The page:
Mournful Congregation-“The Incubus of Karma” review

“Abandon hope all ye who enter here”

It’s safe to assume that the new Mournful Congregation “The Incubus of Karma“  album would be like a magnum opus for the band with crushing guitar riffs . Since their first demo in 1994, they have released a significant discography,  and their style and unique approach somehow resembles  the doom/death lords Thergothon a while ago . Although all six tracks are strong enough to stand on their own, Mournful Congregation has created a musical journey that is best experienced as a whole. I think that music’s worth cannot always be determined by its technicality. Despite the seven years  long gap and the lineup change they’ve lost none of their ability to craft a despondent, melancholy atmosphere, and with this  more than an hour effort, they’ve managed not to just live up to their previous works, but surpass them, drowning the listener in contemplation with their best effort to date.

This long and complex album starts with an intro-song named “The Indwelling Ascent”. From the beginning, the atmosphere becomes dark and melancholic. ”Whispering Spiritscapes, the second track, has gloomy tones before a crash of drums signals forth for the  guitars to play their slow riffs.  The guttural vocals, low and cavernous, with each intonation scattering  the  positivity, are present. The atmosphere of despair and melancholy is so expertly crafted that will drag you down and will leave you feeling overwhelmed. The band’s success formula revolves around writing long songs based on distorted riff repetitions crafted by Justin Hartwig and mournful melodies. This is topped off with some of the best dark voice in scene attributed to Damon Good. “The Rubaiyat” make us think of quatrains attributed to Omar Khayyam (the Astronomer-Poet of Persia). The first part of this song sounds equal parts nihilistic and sorrowful completed by the suspense of the lyrics:

“We recall all despair borne of the last
A reflection of man’s pain so vast”

then a gorgeous clean guitar part takes command, and morphs into a crashing wave of distorted melodies. Every part of the song cycles many times, and even the extreme metal sections have a strong hypnotic effect due to the repetition. The band  knows exactly how many times to repeat every section to achieve maximum impact. This song has a sort of meditative, insightful aura  given by the slow pace.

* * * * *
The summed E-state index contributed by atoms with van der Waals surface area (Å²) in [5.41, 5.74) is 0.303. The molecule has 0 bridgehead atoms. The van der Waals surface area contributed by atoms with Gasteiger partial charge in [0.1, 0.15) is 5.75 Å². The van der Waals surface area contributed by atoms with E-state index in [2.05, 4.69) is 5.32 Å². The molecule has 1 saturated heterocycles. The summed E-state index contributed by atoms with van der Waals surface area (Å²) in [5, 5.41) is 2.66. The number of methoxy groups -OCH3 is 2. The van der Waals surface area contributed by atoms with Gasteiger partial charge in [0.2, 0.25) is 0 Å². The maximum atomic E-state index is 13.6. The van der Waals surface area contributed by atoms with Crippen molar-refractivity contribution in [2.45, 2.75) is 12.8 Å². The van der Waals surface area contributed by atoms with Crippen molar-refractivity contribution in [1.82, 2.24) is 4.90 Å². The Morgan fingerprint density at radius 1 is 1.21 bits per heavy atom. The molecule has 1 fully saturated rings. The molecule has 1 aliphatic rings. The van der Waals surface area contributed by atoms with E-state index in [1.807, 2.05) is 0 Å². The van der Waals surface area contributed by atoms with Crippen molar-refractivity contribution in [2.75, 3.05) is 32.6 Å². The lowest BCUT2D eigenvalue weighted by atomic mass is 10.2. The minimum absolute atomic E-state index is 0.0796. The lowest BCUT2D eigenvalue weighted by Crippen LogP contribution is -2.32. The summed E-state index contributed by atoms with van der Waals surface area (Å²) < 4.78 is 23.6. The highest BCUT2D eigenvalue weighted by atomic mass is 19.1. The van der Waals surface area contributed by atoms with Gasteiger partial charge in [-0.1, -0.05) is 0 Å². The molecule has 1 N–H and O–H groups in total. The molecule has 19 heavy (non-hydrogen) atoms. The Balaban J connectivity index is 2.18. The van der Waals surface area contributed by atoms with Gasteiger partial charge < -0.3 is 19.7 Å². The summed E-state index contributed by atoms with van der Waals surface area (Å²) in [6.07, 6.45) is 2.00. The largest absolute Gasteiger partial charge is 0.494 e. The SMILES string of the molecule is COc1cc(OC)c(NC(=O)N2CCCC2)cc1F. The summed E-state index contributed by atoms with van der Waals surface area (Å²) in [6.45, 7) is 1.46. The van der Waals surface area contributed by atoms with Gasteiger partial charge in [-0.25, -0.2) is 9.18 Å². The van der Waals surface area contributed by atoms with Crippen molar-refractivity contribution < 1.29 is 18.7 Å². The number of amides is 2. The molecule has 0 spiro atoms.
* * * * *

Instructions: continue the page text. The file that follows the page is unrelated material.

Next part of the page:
“The incubus of Karma”, the fourth song of the album is the one that gives the name of the album. It starts with classical guitar tones that are interwoven with metallic harmonies.

“Scripture of Exaltation and Punishment” was the first single of this album. Its style is representative for the band and also for this album. The guitars draw you into the depths, the atmosphere is  similar to the first Shape of Despair album, a swirling darkness that surrounds you and threatens to drown you in your own misery. The riffs are dark and oppressive, while maintaining your interest in almost a morbid way. Listening to this song is almost like descending into the inner abyss of unconscious, as it tends to bring certain difficult feelings back toward the surface, or connecting those that were already there. Yet it is difficult to turn this off once it has begun. The music, itself, paints a picture of a world consumed with an inescapable darkness that promises to devour your spirit. To the end, the song is built in a unitary harmony with a brilliant solo epilogue.

The last song of the album,” A Picture of the Devouring Gloom Devouring the Spheres of Being” is also the longest. From the anguished sound of the title track to the funeral feeling possessed by this track , the songs seem to flow from one to the next in a most natural manner. Decadent and atmospheric, the guitars in the background are at the mercy of the hypnotic synthesized passages with luxuriant spectral attire.

Immortality and mortality; future, present, and past. It is a permanent struggle between the inner world and the shallow society and for those who are searching more than earthly delights, Mournful Congregation crafted this album. And I think they have outdone themselves.

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  • Interview with Mournful Congregation – Din Intunerec
    15 July 2018 at 4:33 pm
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    […] months ago I was writing a review about the new Mournful Congregation new album “The Incubus Of Karma”. The album was great and I think it will be nominated among the best doom metal releases of the […]

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